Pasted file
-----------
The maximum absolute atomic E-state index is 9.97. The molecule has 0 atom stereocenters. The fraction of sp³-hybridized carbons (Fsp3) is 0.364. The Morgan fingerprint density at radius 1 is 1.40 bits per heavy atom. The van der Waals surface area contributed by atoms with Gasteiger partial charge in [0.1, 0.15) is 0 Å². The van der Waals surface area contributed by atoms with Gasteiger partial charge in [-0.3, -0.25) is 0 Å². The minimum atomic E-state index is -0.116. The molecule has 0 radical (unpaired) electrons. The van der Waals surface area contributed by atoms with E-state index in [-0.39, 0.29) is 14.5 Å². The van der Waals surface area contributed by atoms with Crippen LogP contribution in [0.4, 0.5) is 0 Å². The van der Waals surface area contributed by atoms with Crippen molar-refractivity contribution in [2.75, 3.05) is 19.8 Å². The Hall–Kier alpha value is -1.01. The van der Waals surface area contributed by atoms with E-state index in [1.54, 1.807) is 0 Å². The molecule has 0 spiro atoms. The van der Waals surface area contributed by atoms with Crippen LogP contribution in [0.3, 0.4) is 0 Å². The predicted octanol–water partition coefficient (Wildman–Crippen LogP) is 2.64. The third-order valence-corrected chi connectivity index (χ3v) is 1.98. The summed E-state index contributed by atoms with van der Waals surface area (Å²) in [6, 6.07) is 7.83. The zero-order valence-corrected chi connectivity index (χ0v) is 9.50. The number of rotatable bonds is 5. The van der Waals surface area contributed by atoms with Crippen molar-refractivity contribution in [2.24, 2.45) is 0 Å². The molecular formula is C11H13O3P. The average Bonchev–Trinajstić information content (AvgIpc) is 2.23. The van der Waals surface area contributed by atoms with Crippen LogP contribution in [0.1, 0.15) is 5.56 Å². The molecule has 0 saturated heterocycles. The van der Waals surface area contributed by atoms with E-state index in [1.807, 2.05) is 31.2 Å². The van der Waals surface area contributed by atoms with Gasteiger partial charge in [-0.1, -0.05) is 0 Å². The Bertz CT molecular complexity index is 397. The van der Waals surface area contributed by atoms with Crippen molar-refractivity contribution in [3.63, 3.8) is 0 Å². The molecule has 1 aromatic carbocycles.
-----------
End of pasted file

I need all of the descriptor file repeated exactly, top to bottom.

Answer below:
The maximum absolute atomic E-state index is 9.97. The molecule has 0 atom stereocenters. The fraction of sp³-hybridized carbons (Fsp3) is 0.364. The Morgan fingerprint density at radius 1 is 1.40 bits per heavy atom. The van der Waals surface area contributed by atoms with Gasteiger partial charge in [0.1, 0.15) is 0 Å². The van der Waals surface area contributed by atoms with Gasteiger partial charge in [-0.3, -0.25) is 0 Å². The minimum atomic E-state index is -0.116. The molecule has 0 radical (unpaired) electrons. The van der Waals surface area contributed by atoms with E-state index in [-0.39, 0.29) is 14.5 Å². The van der Waals surface area contributed by atoms with Crippen LogP contribution in [0.4, 0.5) is 0 Å². The van der Waals surface area contributed by atoms with Crippen molar-refractivity contribution in [2.75, 3.05) is 19.8 Å². The Hall–Kier alpha value is -1.01. The van der Waals surface area contributed by atoms with E-state index in [1.54, 1.807) is 0 Å². The molecule has 0 spiro atoms. The van der Waals surface area contributed by atoms with Crippen LogP contribution in [0.3, 0.4) is 0 Å². The predicted octanol–water partition coefficient (Wildman–Crippen LogP) is 2.64. The third-order valence-corrected chi connectivity index (χ3v) is 1.98. The summed E-state index contributed by atoms with van der Waals surface area (Å²) in [6, 6.07) is 7.83. The zero-order valence-corrected chi connectivity index (χ0v) is 9.50. The number of rotatable bonds is 5. The van der Waals surface area contributed by atoms with Crippen molar-refractivity contribution in [2.24, 2.45) is 0 Å². The molecular formula is C11H13O3P. The average Bonchev–Trinajstić information content (AvgIpc) is 2.23. The van der Waals surface area contributed by atoms with Crippen LogP contribution in [0.1, 0.15) is 5.56 Å². The molecule has 0 saturated heterocycles. The van der Waals surface area contributed by atoms with E-state index in [1.807, 2.05) is 31.2 Å². The van der Waals surface area contributed by atoms with Gasteiger partial charge in [-0.1, -0.05) is 0 Å². The Bertz CT molecular complexity index is 397. The van der Waals surface area contributed by atoms with Crippen molar-refractivity contribution in [3.63, 3.8) is 0 Å². The molecule has 1 aromatic carbocycles.